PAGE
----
Supp. 1995). A surviving spouse can recover for the reasonable value of family responsibilities and household services that decedent would have performed, as well as the loss of support from the decedent's earning potential. Estate of Feld, 153 Misc. 2d 615, 582 N.Y.S.2d 922, 923-924 (Sur. Ct., New York Cty. 1992). The decedent's child is entitled to recover for the loss of financial support and lost parental care, guidance and love. Id. at 924.
In re Kaiser's Estate allocates the proceeds received upon settlement of a wrongful death action to be distributed to decedent's spouse and next of kin based on the period they might reasonably have looked to the decedent for support. 100 N.Y.S.2d at 220. The formula considers the life expectancy of the surviving spouse and the life expectancy of the decedent, selecting whichever figure is lower, and the total number of years of estimated dependency of each child on the deceased, ". . . and divides the anticipated years of dependency of each distributee by the total, producing a percentage of the recovery for each distributee." Cerisse Anderson, Old Formula Rejected for Death Settlements, 207 N.Y.L.J. 1 (March 4, 1992). Dependency of the decedent's children is generally measured until the children reach twenty-one years of age. Kaiser recognized there may be cases where a departure from the mathematical percentages is necessary if there are special factors present, such as illness or dependency which may transcend those in the usual case. 100 N.Y.S.2d at 221.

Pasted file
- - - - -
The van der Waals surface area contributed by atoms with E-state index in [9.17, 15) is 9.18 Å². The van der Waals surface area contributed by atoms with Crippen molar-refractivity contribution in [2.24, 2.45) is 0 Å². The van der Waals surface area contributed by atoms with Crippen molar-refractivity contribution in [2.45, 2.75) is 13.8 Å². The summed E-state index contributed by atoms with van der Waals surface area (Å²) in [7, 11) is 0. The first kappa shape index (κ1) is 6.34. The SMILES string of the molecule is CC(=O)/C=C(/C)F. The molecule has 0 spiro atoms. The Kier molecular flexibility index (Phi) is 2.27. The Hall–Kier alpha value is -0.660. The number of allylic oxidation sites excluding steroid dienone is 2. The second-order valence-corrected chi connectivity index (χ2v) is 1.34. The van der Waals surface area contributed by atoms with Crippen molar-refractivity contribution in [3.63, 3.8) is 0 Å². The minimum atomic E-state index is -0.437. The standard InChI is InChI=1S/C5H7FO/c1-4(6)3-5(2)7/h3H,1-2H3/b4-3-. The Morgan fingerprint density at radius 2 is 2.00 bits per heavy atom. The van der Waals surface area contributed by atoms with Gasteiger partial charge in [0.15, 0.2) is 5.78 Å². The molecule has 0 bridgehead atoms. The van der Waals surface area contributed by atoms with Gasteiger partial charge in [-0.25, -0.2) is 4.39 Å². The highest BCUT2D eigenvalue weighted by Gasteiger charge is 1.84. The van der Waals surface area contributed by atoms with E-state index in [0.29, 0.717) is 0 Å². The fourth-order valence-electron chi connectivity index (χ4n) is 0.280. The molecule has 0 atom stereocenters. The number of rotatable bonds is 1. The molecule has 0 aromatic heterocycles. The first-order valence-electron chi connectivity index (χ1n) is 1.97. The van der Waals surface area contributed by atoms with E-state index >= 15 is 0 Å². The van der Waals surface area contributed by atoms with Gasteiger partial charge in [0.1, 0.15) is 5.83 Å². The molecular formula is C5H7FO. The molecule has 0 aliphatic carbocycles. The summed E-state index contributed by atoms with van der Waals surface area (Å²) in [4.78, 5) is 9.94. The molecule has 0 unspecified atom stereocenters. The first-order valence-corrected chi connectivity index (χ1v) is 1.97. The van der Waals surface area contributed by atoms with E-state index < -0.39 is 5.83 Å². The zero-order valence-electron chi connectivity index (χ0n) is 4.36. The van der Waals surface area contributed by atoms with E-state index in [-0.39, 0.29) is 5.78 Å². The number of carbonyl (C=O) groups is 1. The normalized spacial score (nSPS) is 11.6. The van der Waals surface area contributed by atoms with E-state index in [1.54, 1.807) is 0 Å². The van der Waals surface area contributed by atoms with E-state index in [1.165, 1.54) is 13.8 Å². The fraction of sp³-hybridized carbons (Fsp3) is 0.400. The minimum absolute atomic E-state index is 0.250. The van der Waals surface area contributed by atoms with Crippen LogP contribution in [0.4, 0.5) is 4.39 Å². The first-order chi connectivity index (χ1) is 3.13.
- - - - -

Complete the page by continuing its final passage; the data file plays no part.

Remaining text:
The net proceeds of the wrongful death settlement would be distributed according to the Kaiser allocation as follows:
APPLICATION OF THE KAISER FORMULA:
NAME DATE OF AGE ON YEARS OF PERCENTAGE
BIRTH 11/17/86 DEPENDENCY INTEREST
LETICIA 2/19/47 39 34.20
JAMES 5/23/74 12 8.51 11%
PHILIP 6/1/82 4 16.54 21.39%
WILLIAM 12/19/83 2 18.09 23.39%
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